Analysis shows the economic benefits of a right-to-work law.
By Richard Vedder, Joseph Hartge and Christopher Denhart
Over the last 30 years, states with right-to-work (RTW) legislation have experienced greater per capita personal income growth than other states. And that positive correlation between right-to-work and higher incomes remains true even after controlling for other important variables (such as tax rates in various states) that might have had a simultaneous impact.
Our statistical results suggest that, in fact, the presence of a RTW law added about six percentage points to the growth rate of RTW states from 1983 to 2013. With such a law, Wisconsin’s per capita personal income growth of 53.29% would have been, instead, about 59.29%. Wisconsin would have gone from having economic growth below the national average over those three decades to having slightly above average growth – enough above average that it would have erased the current income per capita deficit between Wisconsin and the nation as a whole.
Wisconsin’s per capita personal income received from all sources in 2013 was $43,244, according to the Bureau of Economic Analysis – $1,521 less than the national average of $44,765.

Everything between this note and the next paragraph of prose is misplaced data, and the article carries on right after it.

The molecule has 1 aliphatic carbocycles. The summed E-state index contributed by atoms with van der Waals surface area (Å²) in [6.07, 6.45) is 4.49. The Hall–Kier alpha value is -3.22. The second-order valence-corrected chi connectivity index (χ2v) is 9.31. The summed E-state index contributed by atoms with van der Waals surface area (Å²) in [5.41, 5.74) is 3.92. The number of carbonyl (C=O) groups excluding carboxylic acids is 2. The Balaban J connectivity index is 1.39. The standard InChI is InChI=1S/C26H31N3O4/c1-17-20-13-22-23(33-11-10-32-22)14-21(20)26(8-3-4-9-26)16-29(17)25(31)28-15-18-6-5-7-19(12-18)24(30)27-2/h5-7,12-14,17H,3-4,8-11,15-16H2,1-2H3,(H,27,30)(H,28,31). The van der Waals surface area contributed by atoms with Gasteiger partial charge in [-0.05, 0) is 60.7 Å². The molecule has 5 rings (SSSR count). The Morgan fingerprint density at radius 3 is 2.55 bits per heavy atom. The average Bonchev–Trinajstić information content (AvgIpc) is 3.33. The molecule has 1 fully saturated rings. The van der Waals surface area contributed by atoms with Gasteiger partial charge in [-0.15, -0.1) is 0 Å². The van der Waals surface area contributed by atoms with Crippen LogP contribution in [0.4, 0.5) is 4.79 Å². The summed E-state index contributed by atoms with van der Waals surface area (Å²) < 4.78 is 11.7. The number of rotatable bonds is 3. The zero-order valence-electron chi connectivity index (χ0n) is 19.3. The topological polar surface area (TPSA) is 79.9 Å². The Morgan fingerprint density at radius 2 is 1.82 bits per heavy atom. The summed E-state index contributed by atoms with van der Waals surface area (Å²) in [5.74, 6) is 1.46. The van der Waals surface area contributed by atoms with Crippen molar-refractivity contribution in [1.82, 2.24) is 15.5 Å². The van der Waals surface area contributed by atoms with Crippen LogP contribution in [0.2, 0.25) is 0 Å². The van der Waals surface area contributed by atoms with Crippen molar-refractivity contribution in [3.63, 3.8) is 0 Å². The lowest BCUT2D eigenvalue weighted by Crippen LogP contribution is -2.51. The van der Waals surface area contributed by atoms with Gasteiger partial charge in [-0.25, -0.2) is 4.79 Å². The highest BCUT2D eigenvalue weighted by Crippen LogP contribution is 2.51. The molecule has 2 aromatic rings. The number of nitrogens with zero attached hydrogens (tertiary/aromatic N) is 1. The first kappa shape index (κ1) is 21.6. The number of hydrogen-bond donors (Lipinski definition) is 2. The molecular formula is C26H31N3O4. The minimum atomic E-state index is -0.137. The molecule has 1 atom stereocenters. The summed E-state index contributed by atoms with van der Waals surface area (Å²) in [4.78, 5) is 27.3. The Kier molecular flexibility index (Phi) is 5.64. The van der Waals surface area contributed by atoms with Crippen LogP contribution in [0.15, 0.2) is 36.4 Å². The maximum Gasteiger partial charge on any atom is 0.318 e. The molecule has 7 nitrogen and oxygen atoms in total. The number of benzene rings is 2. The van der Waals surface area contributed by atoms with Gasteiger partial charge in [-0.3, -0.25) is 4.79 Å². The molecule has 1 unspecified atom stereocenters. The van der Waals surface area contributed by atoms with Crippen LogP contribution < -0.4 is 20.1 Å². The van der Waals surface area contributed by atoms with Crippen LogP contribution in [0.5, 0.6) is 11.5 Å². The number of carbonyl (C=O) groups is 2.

Our regression analysis suggests that had Wisconsin adopted a RTW law in 1983, per capita income would have been $1,683 higher in 2013 than it actually was – and would have brought the state slightly over the national per capita personal income average.
There are some caveats that apply to all such analysis. Although the results are strong, the reader is urged to be very cautious in using the precise estimation. Some possible determinants of economic growth are very difficult or impossible to measure, such as the extent of statewide environmental regulations, and there may be a significant “omitted variable bias” in this simple regression model. At the same time, it is unlikely the inclusion of other variables would materially alter the estimations with respect to RTW.
Finally, the results in question look at the past – the 1980s through 2013. Labor unions today have a smaller presence than they used to, so the effects of a RTW law might reasonably be expected to have a somewhat smaller impact in the future – especially in Wisconsin where Act 10 is already having an economic impact.
That said, it is a fact that Wisconsin has fallen behind. As this study indicates, Wisconsin’s role in the national economy has shrunk with the passage of time. Our analysis suggests that passage of a RTW law likely would slow and possibly reverse this trend.